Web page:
Following Germany, Spain and Italy’s example, the government of New South Wales, in Australia offers an incentive for all those who own solar panels on their roofs, paying businesses and community groups a premium rate of 60 c/KWh for the electricity they generate. There’s a limit, though: one can only have a maximum of 10 kW output from their solar installation.
Even so, the NSW government says that by using this maximized 10kW solar panel installation, the user could benefit around $10,000 a year! For the regular Joe, only $1,400 is estimated to be payed back (or exempted) to the user.
However, it appears that not all NSW electricity distributors are ready for the Solar Bonus Scheme’s gross feed in tariff. According to information from the EnergyMatters web site and current as of mid-December, Integral customers’ meters can be reprogrammed and the gross feed in tariff will be offered from today. Integral customers need to apply for the gross feed in tariff and will need to pay one off fee of $275.
To boost their program, NSW taxes the used electricity with 19 c/KWh, while they pay those who feed the grid with 60 c/KWh, so it’s a good bargain for the moment. The same deal went in Germany, where producers have been paid three times the cost of a kilowatt, at first, and then two times the cost.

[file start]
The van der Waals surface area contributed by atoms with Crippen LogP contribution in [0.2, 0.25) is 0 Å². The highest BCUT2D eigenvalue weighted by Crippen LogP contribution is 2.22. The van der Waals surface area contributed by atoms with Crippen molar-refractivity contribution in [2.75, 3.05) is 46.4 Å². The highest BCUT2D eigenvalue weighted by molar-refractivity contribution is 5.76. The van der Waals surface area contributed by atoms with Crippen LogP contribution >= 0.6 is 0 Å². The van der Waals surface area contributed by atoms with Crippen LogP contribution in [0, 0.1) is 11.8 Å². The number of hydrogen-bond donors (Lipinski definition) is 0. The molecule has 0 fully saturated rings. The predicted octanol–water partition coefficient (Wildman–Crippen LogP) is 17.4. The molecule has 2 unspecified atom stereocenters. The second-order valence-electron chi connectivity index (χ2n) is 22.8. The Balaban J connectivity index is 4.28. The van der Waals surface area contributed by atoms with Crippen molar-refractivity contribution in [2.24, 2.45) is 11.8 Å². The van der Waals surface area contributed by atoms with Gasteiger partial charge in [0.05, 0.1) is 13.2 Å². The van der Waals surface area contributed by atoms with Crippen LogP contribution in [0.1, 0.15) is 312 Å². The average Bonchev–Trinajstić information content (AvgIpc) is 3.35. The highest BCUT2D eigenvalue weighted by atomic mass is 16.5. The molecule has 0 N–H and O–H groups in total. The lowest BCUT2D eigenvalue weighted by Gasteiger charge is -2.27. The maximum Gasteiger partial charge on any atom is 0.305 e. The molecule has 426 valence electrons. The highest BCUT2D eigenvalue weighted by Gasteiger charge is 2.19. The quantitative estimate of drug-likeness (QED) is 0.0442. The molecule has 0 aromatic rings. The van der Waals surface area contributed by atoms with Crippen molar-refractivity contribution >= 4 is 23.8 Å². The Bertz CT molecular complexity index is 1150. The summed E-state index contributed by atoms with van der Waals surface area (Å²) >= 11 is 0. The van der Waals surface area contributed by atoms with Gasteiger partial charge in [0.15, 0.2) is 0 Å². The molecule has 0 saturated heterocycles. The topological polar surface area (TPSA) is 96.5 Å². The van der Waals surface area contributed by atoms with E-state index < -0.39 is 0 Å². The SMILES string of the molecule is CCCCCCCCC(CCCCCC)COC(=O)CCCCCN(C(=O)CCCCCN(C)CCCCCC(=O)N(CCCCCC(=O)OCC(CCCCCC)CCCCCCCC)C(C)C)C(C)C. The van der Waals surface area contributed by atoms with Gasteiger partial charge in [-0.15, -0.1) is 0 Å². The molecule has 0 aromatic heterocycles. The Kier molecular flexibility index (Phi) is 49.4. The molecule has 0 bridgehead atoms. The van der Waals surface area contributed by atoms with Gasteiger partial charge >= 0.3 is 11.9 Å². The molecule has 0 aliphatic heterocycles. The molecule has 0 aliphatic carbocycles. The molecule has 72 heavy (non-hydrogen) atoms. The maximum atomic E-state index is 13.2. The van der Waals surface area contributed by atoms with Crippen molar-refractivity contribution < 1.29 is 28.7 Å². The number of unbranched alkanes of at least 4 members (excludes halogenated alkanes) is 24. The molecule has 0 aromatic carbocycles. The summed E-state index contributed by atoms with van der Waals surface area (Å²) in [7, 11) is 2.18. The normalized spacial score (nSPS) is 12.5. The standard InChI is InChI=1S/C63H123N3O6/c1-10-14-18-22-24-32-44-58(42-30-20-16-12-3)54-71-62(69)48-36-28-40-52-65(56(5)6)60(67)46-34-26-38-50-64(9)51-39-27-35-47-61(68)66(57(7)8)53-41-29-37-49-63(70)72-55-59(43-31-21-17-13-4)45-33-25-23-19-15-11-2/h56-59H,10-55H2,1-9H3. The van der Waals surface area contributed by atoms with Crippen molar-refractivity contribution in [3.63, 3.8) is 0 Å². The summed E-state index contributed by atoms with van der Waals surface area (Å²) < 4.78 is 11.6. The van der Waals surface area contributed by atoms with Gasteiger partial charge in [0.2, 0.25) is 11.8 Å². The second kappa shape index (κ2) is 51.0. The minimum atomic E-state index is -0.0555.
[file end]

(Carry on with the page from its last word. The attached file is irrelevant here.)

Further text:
Still, the initial incentive could be taken as a help for those who invested in solar panels and as a help for solar panel manufacturers. So the final investment is still the state’s, but in a more elegant, frank and smart manner, which stimulated the entire market chain, from the user to the manufacturer.
So there are solutions to the energy crisis, but you need money to start them, as with almost any new profitable business. For developed states like Germany and Spain it isn’t a problem, but for poorer countries in Africa and some European ones, there has to be an external initiative to help them put up this kind of business.